Holidays are the perfect reminder to inject a little fun into your coaching routine.
One of my favorite things to do as a coach was to create small surprises for my students that broke up routine a bit, added a little fun and sent a clear message that I thought about them – and not just the routines.
It’s amazing how a little surprise can send a big message. It lets your performers know that you care about making them smile (and not just about getting them to spin together), and knowing that you spent your own valuable time to make them something that is not related to practice or performance will really mean a lot. These types of gestures go a long way with any kid – and especially with teenagers.
(I can’t tell you how many years… yes YEARS I kept a special little stuffed animal one of my first coaches gave to me at my first competition. And in that case all she did was tie a good luck card around the neck with ribbon. I cherished it.)
How lucky are we now to have an amazing resource (in the way of Pinterest) for coming up with easy and fun ways to spread the smiles? I don’t coach anymore, but I do have my own children and this week, while I was searching for lunchbox surprises for my own kids, it struck me how amazing it would have been to have had a site like this when I was coaching guard. Zillions of creative and EASY ideas (yes… easy is the key since we know that the rest of coaching does zap literally all of your free time) that are as great for your high school kids as they are for my elementary-aged kids.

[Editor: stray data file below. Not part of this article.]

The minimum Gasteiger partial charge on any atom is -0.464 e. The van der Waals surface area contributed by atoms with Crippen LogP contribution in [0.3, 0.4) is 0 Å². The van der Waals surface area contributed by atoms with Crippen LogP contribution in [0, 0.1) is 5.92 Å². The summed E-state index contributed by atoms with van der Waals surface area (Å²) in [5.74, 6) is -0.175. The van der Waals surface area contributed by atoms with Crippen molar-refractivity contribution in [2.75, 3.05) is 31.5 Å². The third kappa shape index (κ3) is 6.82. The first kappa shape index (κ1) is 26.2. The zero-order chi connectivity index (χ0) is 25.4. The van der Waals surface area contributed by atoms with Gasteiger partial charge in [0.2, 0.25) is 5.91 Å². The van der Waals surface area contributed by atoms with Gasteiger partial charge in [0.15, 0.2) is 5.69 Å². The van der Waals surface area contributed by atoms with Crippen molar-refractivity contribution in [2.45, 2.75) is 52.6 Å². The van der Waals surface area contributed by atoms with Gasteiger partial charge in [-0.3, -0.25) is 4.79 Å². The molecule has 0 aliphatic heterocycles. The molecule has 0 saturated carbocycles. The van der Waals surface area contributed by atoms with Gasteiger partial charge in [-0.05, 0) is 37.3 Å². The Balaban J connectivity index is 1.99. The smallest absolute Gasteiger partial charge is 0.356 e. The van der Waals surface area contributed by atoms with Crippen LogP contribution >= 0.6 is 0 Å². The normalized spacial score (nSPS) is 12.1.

Here were 3 options I found through Pinterest (at 3 different levels of investment in terms of time and effort required) with links to their blogs.
[ Quick note: remember to be conscious of food allergies - many of the ideas include treats/candy, so if you have a student with food allergies you’ll want to check with their parent ahead of time for alternatives or choose a treat that doesn’t involve food. ]
Easy Peasy Lollipop Spiders: This is probably one of the easiest crafty treats I found. I can’t wait to do this one for my kids’ lunchboxes. But it would be equally as easy to do for a whole team.
[photo from House of Baby Piranha blog used with permission]
The photo was originally pinned from a blog called House of Baby Piranha where she has more detailed instructions.
This would be fun at the end of practice, after a performance – or, for an even bigger surprise, send it to homeroom with a little note letting them know this happy spider wishes them a happy day. When I was teaching, our school allowed for notes or other treats to be distributed to kids through their homeroom teachers with approval from the administration.
Halloween-themed bus treat? How about keeping it healthy with some chocolate milk and a mummy-wrapped apple?
This is what my own children found in their lunchboxes last Monday.
The “mummy” was originally an idea from Better Homes and Gardens to decorate a pumpkin (check out “Gauzy Glow Pumpkin for Halloween”). But the idea was easy to transfer from pumpkin to apple (or orange ) with just some gauze, googly eyes and a sharpie.